China insisted Wednesday that Taiwan had no right to join the United Nations, after the United States ratcheted up tensions with a call for the democratic island to have greater involvement in the world body.
In a statement marking 50 years since the UN General Assembly voted to seat Beijing and boot out Taipei, US Secretary of State Antony Blinken said Tuesday he regretted that Taiwan had been increasingly excluded on the world stage.
"As the international community faces an unprecedented number of complex and global issues, it is critical for all stakeholders to help address these problems. This includes the 24 million people who live in Taiwan," Blinken said.
"Taiwan's meaningful participation in the UN system is not a political issue, but a pragmatic one," he said.
"That is why we encourage all UN member states to join us in supporting Taiwan's robust, meaningful participation throughout the UN system and in the international community."
China considers Taiwan -- where nationalist forces fled in 1949 after losing a civil war to the communists -- to be a province awaiting reunification, by force if necessary.
It responded to Blinken's statement with strident, albeit familiar, statements emphasizing its position that Taiwan's government had no place on the global diplomatic stage.
"Taiwan has no right to join the United Nations," Ma Xiaoguang, spokesman for the Taiwan Affairs Office in Beijing, told reporters.
"The United Nations is an international governmental organization composed of sovereign states... Taiwan is a part of China."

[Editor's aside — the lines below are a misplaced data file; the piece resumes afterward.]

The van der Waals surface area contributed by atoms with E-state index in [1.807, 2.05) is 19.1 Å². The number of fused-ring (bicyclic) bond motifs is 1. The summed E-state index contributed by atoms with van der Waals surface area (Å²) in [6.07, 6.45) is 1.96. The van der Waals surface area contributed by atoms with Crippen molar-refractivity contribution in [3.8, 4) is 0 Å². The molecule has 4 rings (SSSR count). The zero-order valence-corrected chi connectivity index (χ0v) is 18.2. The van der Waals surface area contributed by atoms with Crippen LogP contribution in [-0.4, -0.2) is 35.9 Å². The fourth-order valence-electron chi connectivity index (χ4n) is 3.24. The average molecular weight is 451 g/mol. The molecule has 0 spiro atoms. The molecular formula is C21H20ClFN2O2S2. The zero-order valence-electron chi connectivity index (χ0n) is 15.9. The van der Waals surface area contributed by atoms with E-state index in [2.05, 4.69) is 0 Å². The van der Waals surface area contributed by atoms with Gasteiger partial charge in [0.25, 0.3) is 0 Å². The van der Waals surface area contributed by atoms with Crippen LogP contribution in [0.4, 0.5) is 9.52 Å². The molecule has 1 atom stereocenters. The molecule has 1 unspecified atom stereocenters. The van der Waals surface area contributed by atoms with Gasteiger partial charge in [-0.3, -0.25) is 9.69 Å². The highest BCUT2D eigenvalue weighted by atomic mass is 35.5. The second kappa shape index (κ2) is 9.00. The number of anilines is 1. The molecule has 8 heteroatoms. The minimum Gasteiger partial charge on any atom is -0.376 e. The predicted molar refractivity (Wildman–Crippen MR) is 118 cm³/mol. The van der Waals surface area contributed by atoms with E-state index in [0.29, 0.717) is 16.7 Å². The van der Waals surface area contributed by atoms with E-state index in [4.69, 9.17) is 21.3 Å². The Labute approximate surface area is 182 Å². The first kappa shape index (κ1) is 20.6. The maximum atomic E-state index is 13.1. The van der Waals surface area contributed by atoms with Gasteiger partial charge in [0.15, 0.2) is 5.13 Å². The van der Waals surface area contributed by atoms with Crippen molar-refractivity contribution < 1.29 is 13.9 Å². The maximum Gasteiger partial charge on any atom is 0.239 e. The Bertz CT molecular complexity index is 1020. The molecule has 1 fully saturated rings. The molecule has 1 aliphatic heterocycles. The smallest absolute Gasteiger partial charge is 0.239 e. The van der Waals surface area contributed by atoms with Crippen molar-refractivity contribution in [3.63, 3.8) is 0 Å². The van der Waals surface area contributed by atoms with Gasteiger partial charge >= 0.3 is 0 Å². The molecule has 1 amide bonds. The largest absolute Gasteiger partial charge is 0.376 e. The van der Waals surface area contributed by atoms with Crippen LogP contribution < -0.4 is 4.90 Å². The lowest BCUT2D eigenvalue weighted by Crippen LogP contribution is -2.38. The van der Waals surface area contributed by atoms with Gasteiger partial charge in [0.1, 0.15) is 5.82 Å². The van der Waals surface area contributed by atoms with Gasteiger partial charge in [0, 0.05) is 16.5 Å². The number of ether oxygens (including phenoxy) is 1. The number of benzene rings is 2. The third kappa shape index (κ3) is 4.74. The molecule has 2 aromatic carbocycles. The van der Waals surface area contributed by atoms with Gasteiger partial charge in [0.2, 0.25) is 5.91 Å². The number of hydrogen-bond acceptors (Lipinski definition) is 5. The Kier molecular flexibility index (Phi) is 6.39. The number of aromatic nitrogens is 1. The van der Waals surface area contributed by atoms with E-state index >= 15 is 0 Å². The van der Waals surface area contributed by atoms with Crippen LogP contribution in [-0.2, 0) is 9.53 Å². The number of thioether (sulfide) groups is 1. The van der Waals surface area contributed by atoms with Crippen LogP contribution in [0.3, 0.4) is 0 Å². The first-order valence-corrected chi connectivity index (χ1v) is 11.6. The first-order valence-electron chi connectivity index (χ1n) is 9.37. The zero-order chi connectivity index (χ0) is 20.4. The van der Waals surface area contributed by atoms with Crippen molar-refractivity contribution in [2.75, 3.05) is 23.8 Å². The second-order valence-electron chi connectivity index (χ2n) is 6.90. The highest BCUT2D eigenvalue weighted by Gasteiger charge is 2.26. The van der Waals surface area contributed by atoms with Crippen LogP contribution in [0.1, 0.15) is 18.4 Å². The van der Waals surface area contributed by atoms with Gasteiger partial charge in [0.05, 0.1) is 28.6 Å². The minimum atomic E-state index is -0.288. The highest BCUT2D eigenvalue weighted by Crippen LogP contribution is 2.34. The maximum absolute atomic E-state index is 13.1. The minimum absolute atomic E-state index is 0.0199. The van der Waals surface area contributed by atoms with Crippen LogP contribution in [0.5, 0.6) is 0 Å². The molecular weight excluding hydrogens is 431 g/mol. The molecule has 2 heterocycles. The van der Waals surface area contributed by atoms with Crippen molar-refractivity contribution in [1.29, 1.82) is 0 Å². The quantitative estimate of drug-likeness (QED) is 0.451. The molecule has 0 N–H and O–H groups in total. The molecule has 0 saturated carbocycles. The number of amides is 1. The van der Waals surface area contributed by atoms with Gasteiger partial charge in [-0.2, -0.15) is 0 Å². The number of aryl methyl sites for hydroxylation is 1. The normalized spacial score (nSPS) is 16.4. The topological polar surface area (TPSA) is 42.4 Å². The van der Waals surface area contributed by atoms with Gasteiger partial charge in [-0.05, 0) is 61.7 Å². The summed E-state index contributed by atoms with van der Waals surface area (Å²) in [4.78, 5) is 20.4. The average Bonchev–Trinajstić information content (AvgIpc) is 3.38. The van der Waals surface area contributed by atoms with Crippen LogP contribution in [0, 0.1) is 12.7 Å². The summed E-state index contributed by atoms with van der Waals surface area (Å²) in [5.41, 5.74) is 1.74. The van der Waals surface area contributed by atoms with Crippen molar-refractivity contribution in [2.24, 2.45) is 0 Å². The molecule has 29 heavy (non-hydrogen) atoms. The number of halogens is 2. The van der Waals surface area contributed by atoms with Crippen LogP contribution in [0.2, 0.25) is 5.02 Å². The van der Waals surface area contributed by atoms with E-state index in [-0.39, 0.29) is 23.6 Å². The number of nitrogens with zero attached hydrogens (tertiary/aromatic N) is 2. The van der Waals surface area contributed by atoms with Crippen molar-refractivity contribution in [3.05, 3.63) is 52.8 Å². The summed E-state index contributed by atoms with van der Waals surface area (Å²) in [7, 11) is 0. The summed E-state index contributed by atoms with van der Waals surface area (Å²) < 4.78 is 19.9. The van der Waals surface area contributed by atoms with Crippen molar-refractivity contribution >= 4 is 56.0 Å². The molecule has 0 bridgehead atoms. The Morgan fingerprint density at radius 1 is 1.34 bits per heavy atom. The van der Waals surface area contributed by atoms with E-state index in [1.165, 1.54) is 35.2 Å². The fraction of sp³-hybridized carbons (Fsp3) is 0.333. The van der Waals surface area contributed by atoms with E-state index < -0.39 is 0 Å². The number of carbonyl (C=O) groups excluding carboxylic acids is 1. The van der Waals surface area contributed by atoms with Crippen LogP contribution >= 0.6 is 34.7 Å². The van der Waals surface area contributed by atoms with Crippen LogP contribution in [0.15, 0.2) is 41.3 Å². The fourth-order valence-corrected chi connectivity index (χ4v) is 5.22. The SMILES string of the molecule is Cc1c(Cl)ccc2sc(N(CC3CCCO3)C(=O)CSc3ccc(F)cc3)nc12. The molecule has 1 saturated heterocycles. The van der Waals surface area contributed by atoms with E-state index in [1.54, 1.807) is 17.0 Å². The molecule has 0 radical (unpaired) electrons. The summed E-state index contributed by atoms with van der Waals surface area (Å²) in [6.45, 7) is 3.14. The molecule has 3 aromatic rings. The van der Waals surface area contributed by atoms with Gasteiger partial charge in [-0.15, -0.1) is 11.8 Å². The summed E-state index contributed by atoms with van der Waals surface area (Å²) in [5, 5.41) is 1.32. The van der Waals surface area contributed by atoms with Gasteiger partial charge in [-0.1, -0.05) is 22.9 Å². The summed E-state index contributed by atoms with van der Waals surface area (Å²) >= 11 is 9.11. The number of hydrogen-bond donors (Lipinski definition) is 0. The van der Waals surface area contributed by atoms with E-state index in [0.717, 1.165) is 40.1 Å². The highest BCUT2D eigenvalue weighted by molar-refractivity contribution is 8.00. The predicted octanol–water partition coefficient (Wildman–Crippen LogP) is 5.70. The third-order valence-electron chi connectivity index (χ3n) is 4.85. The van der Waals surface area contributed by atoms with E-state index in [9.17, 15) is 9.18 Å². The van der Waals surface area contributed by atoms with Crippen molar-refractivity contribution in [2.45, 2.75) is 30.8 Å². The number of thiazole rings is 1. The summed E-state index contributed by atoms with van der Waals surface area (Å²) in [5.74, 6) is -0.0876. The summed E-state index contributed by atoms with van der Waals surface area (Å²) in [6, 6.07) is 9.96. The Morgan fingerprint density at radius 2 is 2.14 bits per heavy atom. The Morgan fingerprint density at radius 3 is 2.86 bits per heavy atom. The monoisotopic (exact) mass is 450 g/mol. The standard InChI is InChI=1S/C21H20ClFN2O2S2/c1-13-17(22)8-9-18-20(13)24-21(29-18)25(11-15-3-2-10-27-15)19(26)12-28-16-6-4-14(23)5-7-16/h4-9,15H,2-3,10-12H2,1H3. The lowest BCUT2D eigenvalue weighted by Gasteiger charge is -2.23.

The United States has long called for Taiwan's inclusion in UN activities.
Defense of Taiwan
But the latest statement adds to an escalation of diplomatic rhetoric and military posturing over Taiwan.
China is regularly setting records for its number of warplane flights near the island.
US President Joe Biden last week told a televised forum that the United States was ready to defend Taiwan from any Chinese invasion.
Those comments were quickly walked back by the White House amid warnings from China, continuing a strategy of ambiguity on whether it would intervene militarily if China attacked.
The United States switched recognition in 1979 to Beijing.
But Congress at the same time approved the Taiwan Relations Act that obligated the supply of weapons to the island for its self-defense.
Blinken on Tuesday reiterated that the United States still recognized only Beijing.
But he emphasied the democratic credentials of the island of 23 million people.
"Taiwan has become a democratic success story," Blinken said. "We are among the many UN member states who view Taiwan as a valued partner and trusted friend."
Blinken pointed to Taiwan's exclusion from meetings associated with the International Civil Aviation Organization and the World Health Organization.
He noted that Taiwan was hailed for its "world-class" response to Covid-19 -- which largely spared the island after early intervention -- and that tens of millions of passengers go through Taiwanese airports each year.
Taiwan President Tsai Ing-wen welcomed Blinken's remarks.
"Grateful for #US support for expanding #Taiwan's international participation," she said on Twitter.
"We stand ready to work with all like-minded partners to contribute our expertise in international organizations, mechanisms & events."